The purpose of this paper is to explore whether opportunities for fraud and corruption might be reduced or increased by rules governing public procurement. The focus is on specific European legislation – Procurement Directive 2004/18 on the coordination of procedures for the award of contracts for public works, public supply and public services by public bodies within all EU Member States – however similar issues would arise in other jurisdictions.
The procurement process is examined in relation to three stages of procedure: preparation of specifications, selection of tenderers, and execution of contracts, within each of which some specific risks (red flags) are identified.
Particular risks that may not have been sufficiently addressed, in terms of research or legislation, arise at the first of these stages; accordingly this paper focuses there. Generally, risks are summarised in terms of insider‐driven specifications, low visibility of procurement processes, and ample opportunities for renegotiation of terms. Risks may be increased by innovative procurement practices that have the effect of extending the manoeuvring between tenderers and public bodies, such as competitive dialogue.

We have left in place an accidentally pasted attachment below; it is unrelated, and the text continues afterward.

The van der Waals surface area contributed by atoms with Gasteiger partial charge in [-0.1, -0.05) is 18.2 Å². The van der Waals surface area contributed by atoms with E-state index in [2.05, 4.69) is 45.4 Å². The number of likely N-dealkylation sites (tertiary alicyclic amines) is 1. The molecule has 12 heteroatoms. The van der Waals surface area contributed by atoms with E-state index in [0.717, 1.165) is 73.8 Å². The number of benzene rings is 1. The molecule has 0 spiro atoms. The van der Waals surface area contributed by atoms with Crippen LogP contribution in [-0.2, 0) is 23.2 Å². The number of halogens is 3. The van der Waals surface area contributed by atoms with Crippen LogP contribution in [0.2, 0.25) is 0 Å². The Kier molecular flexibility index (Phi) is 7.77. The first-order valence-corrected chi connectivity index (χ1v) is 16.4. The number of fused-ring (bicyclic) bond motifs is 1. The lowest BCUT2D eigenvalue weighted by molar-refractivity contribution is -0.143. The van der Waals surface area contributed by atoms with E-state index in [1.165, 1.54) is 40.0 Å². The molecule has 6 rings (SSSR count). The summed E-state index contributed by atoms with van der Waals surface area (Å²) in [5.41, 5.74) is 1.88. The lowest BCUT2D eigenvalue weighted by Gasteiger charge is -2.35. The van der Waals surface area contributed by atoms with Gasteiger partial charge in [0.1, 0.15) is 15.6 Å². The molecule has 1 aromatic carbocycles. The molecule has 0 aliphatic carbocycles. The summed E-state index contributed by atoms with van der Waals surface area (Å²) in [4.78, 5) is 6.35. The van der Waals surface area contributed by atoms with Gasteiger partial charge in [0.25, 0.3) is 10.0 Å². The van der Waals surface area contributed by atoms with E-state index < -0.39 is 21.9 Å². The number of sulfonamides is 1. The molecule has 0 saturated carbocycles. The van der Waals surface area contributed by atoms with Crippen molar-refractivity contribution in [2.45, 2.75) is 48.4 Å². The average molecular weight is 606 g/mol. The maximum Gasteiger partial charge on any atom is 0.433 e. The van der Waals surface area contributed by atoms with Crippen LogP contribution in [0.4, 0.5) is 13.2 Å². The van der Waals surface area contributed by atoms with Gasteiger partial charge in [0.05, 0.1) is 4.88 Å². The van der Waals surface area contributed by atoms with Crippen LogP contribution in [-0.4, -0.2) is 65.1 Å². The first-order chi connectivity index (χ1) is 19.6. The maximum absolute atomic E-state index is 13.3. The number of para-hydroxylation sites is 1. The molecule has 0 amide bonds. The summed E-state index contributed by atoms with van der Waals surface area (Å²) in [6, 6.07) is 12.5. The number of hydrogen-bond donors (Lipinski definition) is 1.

Fraud and corruption risk in public procurement is an area deserving detailed and comparative study, with special attention to the pre‐contracting stage. Research on this topic within EU Member States should go hand in hand with enquiry into international procurement, and into the EC's own rules as applied by its institutions and bodies.
Suggestions for risk‐reduction are put forward in relation to quality standards and pre‐award publicity.
After some time as the Cinderella of crime policies, large‐scale frauds attract greater interest. This paper gives grounds for asking whether, in relation to procurement fraud, a combination of traditional practices and modernisation may outpace anti‐fraud measures.
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